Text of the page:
Posts Tagged: policy
Honey, what's going on with the honey? If you're a beekeeper, a food retailer, in honey production or just want to know more about honey...
A honey bee on honeycomb. (Photo by Kathy Keatley Garvey)
A honey bee foraging on a zinnia. (Photo by Kathy Keatley Garvey)
When the Detwiler Fire broke out near his family's ranch in 2017, Tony Toso was home to take defensive action to protect his family and animals. The Mariposa County rancher feels fortunate that he was on site.
“We were on the front end of the fire damage and it started on a Sunday,” recalled Toso. “Had I not been home that day, it would have been very difficult for me to access my property and help keep our livestock safe. Within a matter of hours of the fire starting, the CHP had our county road closed and would not let anyone in.”
Emergency personnel close roads around wildfires for the safety of people and to prevent them from impeding fire suppression efforts. When fire threatens large ranching operations, ranchers need to move their livestock out of harm's way and make sure they have feed and water. While volunteer groups can assist in rescuing dogs, cats, and a few sheep or horses, they don't have a rancher's knowledge, expertise and experience that are essential for managing hundreds of cattle at large-scale ranching operations.
To help rural communities prepare for wildfire, it would be helpful for farmers and ranchers to have a plan in place to coordinate with first responders, according to Max Moritz, UC Cooperative Extension wildfire specialist. Ag Pass is a program developed in Ventura County to identify farmers and ranchers to firefighters, law enforcement and other emergency personnel so they can allow them onto their property to rescue animals and identify access roads and water sources.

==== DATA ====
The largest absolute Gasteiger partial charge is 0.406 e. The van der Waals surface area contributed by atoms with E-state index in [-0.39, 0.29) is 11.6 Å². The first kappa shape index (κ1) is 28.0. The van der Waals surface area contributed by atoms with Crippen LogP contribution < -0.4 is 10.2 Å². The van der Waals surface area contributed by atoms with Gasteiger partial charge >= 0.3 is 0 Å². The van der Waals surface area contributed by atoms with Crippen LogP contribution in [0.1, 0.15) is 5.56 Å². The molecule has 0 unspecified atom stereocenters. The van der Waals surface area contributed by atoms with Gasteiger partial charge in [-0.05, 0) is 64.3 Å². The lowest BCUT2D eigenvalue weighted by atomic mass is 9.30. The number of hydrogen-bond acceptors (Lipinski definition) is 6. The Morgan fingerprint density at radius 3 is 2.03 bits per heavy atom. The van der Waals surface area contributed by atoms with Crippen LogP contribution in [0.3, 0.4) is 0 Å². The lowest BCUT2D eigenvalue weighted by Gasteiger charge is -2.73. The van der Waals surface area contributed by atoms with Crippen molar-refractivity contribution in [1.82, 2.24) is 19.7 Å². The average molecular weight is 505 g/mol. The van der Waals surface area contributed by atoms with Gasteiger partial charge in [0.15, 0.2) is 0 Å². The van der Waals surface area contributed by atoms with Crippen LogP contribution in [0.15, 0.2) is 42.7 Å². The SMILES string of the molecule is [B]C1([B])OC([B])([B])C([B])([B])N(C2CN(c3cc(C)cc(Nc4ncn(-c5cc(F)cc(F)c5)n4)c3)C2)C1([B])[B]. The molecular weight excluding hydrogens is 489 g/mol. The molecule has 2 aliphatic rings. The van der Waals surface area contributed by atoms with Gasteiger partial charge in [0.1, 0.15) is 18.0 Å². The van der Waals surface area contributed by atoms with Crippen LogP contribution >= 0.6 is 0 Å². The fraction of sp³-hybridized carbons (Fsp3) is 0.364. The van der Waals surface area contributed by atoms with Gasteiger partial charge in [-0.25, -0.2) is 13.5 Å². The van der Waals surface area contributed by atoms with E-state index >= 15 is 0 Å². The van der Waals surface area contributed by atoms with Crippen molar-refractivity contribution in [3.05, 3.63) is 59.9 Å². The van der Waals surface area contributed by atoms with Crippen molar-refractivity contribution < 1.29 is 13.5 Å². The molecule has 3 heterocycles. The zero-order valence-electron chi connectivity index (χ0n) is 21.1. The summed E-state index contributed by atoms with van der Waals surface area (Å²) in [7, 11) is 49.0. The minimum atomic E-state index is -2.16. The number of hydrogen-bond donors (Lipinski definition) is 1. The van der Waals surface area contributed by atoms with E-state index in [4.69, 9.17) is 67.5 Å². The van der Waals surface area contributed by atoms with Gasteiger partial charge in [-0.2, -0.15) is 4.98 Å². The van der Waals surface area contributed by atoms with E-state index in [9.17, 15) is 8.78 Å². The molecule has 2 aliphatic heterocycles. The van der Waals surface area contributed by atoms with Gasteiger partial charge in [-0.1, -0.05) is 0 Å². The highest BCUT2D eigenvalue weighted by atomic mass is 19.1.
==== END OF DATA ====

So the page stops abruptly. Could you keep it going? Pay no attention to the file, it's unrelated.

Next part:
“Because fires are increasingly impacting people and are not going away anytime soon, we need to figure out approaches to sustainably live on fire-prone landscapes. In a broader sense, the Ag Pass is another way that we can adapt to, and coexist with, wildfire,” Moritz said.
Matthew Shapero, UC Cooperative Extension livestock and range advisor, and Moritz have written a publication to guide people who would like to create an Ag Pass Program for wildfire preparedness in their own locale.
“Our neighbors had cattle just north of us and they tried to get in and could not,” said Toso. “An Ag Pass in that situation, would have been a huge benefit had I not been at home and then wanted to access my property.”
In Ventura County, agricultural workers can apply for identification cards from the Central Ventura County Fire Safe Council, which verifies farm information through the county's pesticide applicator permit database. Ag Pass members provide detailed maps of their farms that show access roads – including many that don't show up on other maps.
Shapero, who works in Ventura and Santa Barbara counties, has been working with ranchers and county agencies to create an Ag Pass program in Santa Barbara County.
“The last few fire seasons have made a program like the Ag Pass more urgent than ever, especially as awareness of wildfire's impacts to agriculture has grown,” Shapero said. “We hope that this publication provides localities with a workable blueprint that will expedite the adoption of this or similar programs.”
Shapero has been working with Anthony Stornetta of Santa Barbara County Fire and representatives of other agencies to develop a training for Ag Pass participants in Santa Barbara County.